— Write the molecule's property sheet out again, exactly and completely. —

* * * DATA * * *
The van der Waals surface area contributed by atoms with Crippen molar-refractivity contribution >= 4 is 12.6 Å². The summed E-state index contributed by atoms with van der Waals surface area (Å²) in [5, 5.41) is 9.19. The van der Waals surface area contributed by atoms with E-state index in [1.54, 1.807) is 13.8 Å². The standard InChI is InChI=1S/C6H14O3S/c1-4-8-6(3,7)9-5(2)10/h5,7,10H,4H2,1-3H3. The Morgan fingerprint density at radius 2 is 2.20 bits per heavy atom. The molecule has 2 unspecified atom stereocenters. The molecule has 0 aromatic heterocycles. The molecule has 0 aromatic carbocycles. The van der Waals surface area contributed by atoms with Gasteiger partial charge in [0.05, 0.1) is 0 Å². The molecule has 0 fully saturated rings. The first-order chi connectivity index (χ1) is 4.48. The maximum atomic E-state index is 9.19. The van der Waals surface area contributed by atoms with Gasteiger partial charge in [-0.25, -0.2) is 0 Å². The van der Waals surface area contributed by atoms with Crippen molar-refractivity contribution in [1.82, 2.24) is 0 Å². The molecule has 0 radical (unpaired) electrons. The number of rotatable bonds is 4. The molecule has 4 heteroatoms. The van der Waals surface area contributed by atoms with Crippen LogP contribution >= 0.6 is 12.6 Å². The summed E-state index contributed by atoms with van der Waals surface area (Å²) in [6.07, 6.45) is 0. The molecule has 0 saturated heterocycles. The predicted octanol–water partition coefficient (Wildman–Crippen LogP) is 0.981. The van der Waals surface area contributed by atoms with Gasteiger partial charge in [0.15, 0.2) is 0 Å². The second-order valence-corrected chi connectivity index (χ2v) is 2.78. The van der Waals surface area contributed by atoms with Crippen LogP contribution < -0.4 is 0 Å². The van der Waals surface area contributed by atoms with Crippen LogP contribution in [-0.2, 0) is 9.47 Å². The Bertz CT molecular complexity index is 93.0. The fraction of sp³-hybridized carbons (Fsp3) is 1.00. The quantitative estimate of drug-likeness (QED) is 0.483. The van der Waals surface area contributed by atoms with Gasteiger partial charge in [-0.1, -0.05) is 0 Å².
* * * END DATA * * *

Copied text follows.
The van der Waals surface area contributed by atoms with Crippen molar-refractivity contribution >= 4 is 12.6 Å². The summed E-state index contributed by atoms with van der Waals surface area (Å²) in [5, 5.41) is 9.19. The van der Waals surface area contributed by atoms with E-state index in [1.54, 1.807) is 13.8 Å². The standard InChI is InChI=1S/C6H14O3S/c1-4-8-6(3,7)9-5(2)10/h5,7,10H,4H2,1-3H3. The Morgan fingerprint density at radius 2 is 2.20 bits per heavy atom. The molecule has 2 unspecified atom stereocenters. The molecule has 0 aromatic heterocycles. The molecule has 0 aromatic carbocycles. The van der Waals surface area contributed by atoms with Gasteiger partial charge in [0.05, 0.1) is 0 Å². The molecule has 0 fully saturated rings. The first-order chi connectivity index (χ1) is 4.48. The maximum atomic E-state index is 9.19. The van der Waals surface area contributed by atoms with Gasteiger partial charge in [-0.25, -0.2) is 0 Å². The van der Waals surface area contributed by atoms with Crippen molar-refractivity contribution in [1.82, 2.24) is 0 Å². The molecule has 0 radical (unpaired) electrons. The number of rotatable bonds is 4. The molecule has 4 heteroatoms. The van der Waals surface area contributed by atoms with Crippen LogP contribution >= 0.6 is 12.6 Å². The summed E-state index contributed by atoms with van der Waals surface area (Å²) in [6.07, 6.45) is 0. The molecule has 0 saturated heterocycles. The predicted octanol–water partition coefficient (Wildman–Crippen LogP) is 0.981. The van der Waals surface area contributed by atoms with Gasteiger partial charge in [0.15, 0.2) is 0 Å². The second-order valence-corrected chi connectivity index (χ2v) is 2.78. The van der Waals surface area contributed by atoms with Crippen LogP contribution < -0.4 is 0 Å². The van der Waals surface area contributed by atoms with Crippen LogP contribution in [-0.2, 0) is 9.47 Å². The Bertz CT molecular complexity index is 93.0. The fraction of sp³-hybridized carbons (Fsp3) is 1.00. The quantitative estimate of drug-likeness (QED) is 0.483. The van der Waals surface area contributed by atoms with Gasteiger partial charge in [-0.1, -0.05) is 0 Å².